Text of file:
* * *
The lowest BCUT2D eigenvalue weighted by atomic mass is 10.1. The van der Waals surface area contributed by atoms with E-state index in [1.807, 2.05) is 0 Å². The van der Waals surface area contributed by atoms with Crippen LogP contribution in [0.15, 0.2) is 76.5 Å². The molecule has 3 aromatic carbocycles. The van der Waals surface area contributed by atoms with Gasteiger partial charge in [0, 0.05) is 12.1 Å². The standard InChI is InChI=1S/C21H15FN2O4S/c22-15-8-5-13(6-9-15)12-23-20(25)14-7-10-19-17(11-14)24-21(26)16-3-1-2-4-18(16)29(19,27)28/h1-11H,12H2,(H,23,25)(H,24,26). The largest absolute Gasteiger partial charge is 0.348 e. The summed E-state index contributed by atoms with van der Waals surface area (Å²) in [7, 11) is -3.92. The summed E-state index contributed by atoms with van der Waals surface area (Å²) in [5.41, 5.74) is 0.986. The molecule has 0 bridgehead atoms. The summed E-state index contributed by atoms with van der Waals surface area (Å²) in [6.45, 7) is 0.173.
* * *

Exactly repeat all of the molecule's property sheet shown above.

The lowest BCUT2D eigenvalue weighted by atomic mass is 10.1. The van der Waals surface area contributed by atoms with E-state index in [1.807, 2.05) is 0 Å². The van der Waals surface area contributed by atoms with Crippen LogP contribution in [0.15, 0.2) is 76.5 Å². The molecule has 3 aromatic carbocycles. The van der Waals surface area contributed by atoms with Gasteiger partial charge in [0, 0.05) is 12.1 Å². The standard InChI is InChI=1S/C21H15FN2O4S/c22-15-8-5-13(6-9-15)12-23-20(25)14-7-10-19-17(11-14)24-21(26)16-3-1-2-4-18(16)29(19,27)28/h1-11H,12H2,(H,23,25)(H,24,26). The largest absolute Gasteiger partial charge is 0.348 e. The summed E-state index contributed by atoms with van der Waals surface area (Å²) in [7, 11) is -3.92. The summed E-state index contributed by atoms with van der Waals surface area (Å²) in [5.41, 5.74) is 0.986. The molecule has 0 bridgehead atoms. The summed E-state index contributed by atoms with van der Waals surface area (Å²) in [6.45, 7) is 0.173.